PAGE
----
Code Coverage for ROS07 Apr 2020
This is day 3 of my 2020 National Robotics Week blog marathon!
About two years ago I created a little package called code_coverage. This package is a bit of CMake which makes it easier to run coverage testing on your ROS packages. Initially it only supported C++, but recently it has been expanded to cover Python code as well.
What is Code Coverage?
Before I get into how to use the code_coverage package, let’s discuss what coverage testing is all about. We all know it is important to have tests for your code so that it does not break as you implement new features and inevitably refactor code. Coverage testing tells you what parts of your code your tests actually test. This can help you find branch paths or even entire modules of the code that are not properly tested. It can also help you know if new code is actually getting tested.
The output of a coverage test is generally some really nice webpages that show you line-by-line what code is getting executed during the test:
Using code_coverage for C++
We will start by discussing the usage of code_coverage with C++ code first, because it is actually quite a bit simpler. C++ coverage can be done almost entirely in CMake.
First, update your
package.xml to have a
Next, we need to update two places in the
CMakeLists.txt file. The first change
should be right after you call to catkin_package. The second change is where you define your
test targets. You need to define a new target, which we will typically call
That’s the configuration needed. Now we can compile the code (with coverage turned on) and run the coverage report (which in turn will run the tests):
catkin_make -DENABLE_COVERAGE_TESTING=ON -DCMAKE_BUILD_TYPE=Debug PACKAGE_NAME_coverage_report
You can find these same instructions (and how to use catkin tools) in the code_coverage README.
Using code_coverage for Python
Python unit tests will automatically get coverage turned on just with the CMake configuration shown above, but Python-based rostests (those that are launched in a launch file) need some extra configuration.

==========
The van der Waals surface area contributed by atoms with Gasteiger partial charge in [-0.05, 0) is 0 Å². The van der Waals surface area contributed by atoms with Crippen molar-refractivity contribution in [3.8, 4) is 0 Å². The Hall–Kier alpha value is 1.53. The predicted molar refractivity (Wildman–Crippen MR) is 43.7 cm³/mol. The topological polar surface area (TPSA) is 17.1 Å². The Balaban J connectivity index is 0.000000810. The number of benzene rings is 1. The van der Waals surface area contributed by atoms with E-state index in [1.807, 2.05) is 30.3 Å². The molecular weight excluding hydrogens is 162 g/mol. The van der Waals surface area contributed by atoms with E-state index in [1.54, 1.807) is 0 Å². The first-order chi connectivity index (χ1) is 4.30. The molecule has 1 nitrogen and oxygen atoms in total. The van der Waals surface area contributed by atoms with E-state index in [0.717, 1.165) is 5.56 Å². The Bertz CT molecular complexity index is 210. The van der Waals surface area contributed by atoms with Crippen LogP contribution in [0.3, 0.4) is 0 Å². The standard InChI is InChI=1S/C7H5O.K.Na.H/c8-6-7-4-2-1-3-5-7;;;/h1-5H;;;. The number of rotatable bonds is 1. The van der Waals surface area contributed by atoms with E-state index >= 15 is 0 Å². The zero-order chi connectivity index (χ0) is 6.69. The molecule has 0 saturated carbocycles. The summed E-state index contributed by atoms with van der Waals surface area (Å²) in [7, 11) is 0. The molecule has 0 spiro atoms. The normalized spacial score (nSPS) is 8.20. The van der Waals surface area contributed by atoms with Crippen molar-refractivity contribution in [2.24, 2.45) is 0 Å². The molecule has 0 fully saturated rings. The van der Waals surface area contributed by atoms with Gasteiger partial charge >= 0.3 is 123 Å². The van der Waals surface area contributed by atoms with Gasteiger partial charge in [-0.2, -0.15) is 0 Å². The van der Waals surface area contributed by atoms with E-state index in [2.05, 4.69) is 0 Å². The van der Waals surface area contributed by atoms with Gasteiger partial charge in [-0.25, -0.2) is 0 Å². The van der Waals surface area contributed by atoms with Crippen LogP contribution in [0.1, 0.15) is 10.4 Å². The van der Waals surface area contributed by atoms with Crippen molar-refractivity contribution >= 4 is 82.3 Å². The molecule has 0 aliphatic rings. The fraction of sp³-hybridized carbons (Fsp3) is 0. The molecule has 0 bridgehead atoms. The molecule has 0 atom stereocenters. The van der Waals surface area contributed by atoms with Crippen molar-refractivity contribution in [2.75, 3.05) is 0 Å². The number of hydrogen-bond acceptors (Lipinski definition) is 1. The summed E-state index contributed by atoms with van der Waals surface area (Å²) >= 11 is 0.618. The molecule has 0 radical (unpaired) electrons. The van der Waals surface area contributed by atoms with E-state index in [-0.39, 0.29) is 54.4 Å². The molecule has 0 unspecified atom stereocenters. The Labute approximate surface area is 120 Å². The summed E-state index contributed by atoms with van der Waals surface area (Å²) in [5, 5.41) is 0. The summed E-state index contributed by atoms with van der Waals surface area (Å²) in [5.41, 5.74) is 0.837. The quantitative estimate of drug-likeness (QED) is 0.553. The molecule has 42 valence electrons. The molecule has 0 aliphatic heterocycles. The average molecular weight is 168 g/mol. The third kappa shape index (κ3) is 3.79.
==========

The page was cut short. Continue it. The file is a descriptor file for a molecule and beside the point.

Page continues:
First, we need to turn on coverage testing in each node using the launch-prefix. You can decide on a node-by-node basis which nodes should actually generate coverage information:
Then we turn on coverage by adding the argument in our CMakeLists.txt:
add_rostest(example_rostest.test ARGS coverage:=ENABLE_COVERAGE_TESTING)
You can find this full Python example from my co-worker Survy Vaish on GitHub.
Using codecov.io For Visualization
codecov.io is a cloud-based solution for visualizing the output of your coverage testing. It can combine all of the reports from individual packages, as well as the C++ and Python reports into some nice graphs and track results over multiple commits:
A Full Working Example
The robot_calibration package use
code_coverage, codecov.io, and Travis-CI to run code coverage testing on every pull
request and commit to master branch. It uses the popular
industrial-ci package as
the base line and then the following changes are made:
- I set the CMAKE_ARGS in the travis.yml so that coverage is turned on, and the build type is debug.
- I created a .coverage.sh script which runs as the AFTER_SCRIPT in Industrial-CI. This script runs the coverage report target and then calls the codecov.io bash uploader.
- Since Industrial-CI runs in a docker, I introduced a .codecov.sh script which exports the required environment variables into the docker. This uses the env script from codecov.io.